A carboxymethyl dextran-based polymeric conjugate as the antigen carrier for cancer immunotherapy

  • Shin, Jung Min (School of Chemical Engineering, Sungkyunkwan University) ;
  • Song, Seok Ho (School of Chemical Engineering, Sungkyunkwan University) ;
  • Rao, N. Vijayakameswara (School of Chemical Engineering, Sungkyunkwan University) ;
  • Lee, Eun Sook (Department of Health Science and Technology, SAIHST, Sungkyunkwan University) ;
  • Ko, Hyewon (Department of Health Science and Technology, SAIHST, Sungkyunkwan University) ;
  • Park, Jae Hyung (School of Chemical Engineering, Sungkyunkwan University)
  • Received : 2018.05.23
  • Accepted : 2018.07.30
  • Published : 2018.09.30


Background: Antigen-specific cytotoxic T lymphocytes (CTLs), which eliminate target cells bearing antigenic peptides presented by surface major histocompatibility complex (MHC) class I molecules, play a key role in cancer immunotherapy. However, the majority of tumors are not immunologically rejected since they express self-antigens which are not recognized by CTLs as foreign. To foreignize these tumors for CTL-mediated immunological rejection, it is essential to develop carriers that can effectively deliver foreign antigens to cancer cells. Methods: A polymeric conjugate, composed of a carboxymethyl dextran (CMD) as the backbone and ovalbumin (OVA) as a model foreign antigen, was prepared to investigate its potential as the antigen carrier for cancer immunotherapy. Results: An in vitro cellular uptake study showed that the conjugate was successfully taken up by TC-1 cervical cancer cells. When CMD-OVA was systemically administered to tumor-bearing mice, the strong fluorescence signal was observed at the tumor site over the whole period of time period, suggesting high tumor targetability of the conjugate. Compared to free OVA, CMD-OVA induced significantly higher antigen presentation at the tumor site. Conclusions: The CMD-OVA conjugate can effectively deliver the antigen to the tumor site, implying its high potential as the antigen carrier for cancer immunotherapy.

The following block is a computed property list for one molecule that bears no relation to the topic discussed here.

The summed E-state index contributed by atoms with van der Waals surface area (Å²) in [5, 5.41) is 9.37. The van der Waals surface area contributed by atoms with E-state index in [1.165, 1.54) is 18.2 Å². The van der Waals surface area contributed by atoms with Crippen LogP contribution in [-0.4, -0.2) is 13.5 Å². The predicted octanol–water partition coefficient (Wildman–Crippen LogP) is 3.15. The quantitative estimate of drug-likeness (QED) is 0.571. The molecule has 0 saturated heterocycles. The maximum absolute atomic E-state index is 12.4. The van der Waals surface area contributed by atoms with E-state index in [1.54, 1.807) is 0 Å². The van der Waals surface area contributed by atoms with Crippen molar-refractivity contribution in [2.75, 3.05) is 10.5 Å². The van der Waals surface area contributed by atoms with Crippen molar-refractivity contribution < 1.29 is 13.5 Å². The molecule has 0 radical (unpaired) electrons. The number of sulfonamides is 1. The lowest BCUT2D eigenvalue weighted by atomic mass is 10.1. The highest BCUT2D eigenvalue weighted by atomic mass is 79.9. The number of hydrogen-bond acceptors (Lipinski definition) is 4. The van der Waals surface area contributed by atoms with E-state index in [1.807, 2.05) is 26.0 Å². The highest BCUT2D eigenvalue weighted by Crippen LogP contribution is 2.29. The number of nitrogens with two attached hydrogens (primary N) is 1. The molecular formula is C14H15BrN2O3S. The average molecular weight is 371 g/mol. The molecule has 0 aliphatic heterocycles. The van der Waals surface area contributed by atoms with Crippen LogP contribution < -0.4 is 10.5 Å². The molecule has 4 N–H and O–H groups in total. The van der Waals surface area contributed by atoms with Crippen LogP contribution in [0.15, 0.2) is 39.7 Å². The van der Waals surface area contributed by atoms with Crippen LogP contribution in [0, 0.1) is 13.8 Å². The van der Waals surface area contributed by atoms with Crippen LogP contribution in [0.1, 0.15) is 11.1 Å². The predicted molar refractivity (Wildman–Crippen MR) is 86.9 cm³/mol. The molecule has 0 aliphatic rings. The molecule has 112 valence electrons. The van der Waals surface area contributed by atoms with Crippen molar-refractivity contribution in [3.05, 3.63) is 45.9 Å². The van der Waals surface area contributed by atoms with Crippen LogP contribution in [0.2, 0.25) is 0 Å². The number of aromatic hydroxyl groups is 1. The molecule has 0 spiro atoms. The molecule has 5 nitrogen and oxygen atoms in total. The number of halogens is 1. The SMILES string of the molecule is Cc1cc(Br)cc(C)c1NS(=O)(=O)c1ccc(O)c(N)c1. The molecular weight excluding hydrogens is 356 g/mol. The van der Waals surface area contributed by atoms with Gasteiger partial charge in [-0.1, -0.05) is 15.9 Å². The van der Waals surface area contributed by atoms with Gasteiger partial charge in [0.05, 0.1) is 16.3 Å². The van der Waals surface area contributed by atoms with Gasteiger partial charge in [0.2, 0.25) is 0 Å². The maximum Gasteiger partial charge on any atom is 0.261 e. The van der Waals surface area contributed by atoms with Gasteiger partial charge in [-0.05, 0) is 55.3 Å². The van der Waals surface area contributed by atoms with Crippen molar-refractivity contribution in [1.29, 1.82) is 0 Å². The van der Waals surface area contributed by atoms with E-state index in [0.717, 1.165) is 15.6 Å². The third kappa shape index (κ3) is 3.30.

Supported by : National Research Foundation of Korea (NRF)


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